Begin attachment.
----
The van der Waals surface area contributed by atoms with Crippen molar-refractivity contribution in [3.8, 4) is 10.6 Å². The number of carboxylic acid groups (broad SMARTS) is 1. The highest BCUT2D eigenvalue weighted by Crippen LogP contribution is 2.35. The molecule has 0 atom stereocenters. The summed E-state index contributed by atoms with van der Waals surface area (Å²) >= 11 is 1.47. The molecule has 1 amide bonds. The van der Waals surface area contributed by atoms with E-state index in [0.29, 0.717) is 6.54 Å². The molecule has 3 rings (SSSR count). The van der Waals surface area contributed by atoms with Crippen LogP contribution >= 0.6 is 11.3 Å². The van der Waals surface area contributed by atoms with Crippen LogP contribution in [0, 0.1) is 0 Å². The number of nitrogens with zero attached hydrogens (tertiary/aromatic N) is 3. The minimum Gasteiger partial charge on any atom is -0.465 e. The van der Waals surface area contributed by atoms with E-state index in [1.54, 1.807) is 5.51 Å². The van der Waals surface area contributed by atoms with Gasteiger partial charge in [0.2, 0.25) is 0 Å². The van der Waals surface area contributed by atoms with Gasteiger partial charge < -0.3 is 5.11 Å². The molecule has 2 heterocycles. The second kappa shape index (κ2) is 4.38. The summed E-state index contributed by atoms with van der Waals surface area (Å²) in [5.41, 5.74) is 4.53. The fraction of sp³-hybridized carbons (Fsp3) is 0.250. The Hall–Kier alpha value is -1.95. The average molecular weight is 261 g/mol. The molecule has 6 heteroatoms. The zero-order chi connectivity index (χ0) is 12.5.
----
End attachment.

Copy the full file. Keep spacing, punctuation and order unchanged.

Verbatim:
The van der Waals surface area contributed by atoms with Crippen molar-refractivity contribution in [3.8, 4) is 10.6 Å². The number of carboxylic acid groups (broad SMARTS) is 1. The highest BCUT2D eigenvalue weighted by Crippen LogP contribution is 2.35. The molecule has 0 atom stereocenters. The summed E-state index contributed by atoms with van der Waals surface area (Å²) >= 11 is 1.47. The molecule has 1 amide bonds. The van der Waals surface area contributed by atoms with E-state index in [0.29, 0.717) is 6.54 Å². The molecule has 3 rings (SSSR count). The van der Waals surface area contributed by atoms with Crippen LogP contribution >= 0.6 is 11.3 Å². The van der Waals surface area contributed by atoms with Crippen LogP contribution in [0, 0.1) is 0 Å². The number of nitrogens with zero attached hydrogens (tertiary/aromatic N) is 3. The minimum Gasteiger partial charge on any atom is -0.465 e. The van der Waals surface area contributed by atoms with E-state index in [1.54, 1.807) is 5.51 Å². The van der Waals surface area contributed by atoms with Gasteiger partial charge in [0.2, 0.25) is 0 Å². The van der Waals surface area contributed by atoms with Gasteiger partial charge < -0.3 is 5.11 Å². The molecule has 2 heterocycles. The second kappa shape index (κ2) is 4.38. The summed E-state index contributed by atoms with van der Waals surface area (Å²) in [5.41, 5.74) is 4.53. The fraction of sp³-hybridized carbons (Fsp3) is 0.250. The Hall–Kier alpha value is -1.95. The average molecular weight is 261 g/mol. The molecule has 6 heteroatoms. The zero-order chi connectivity index (χ0) is 12.5.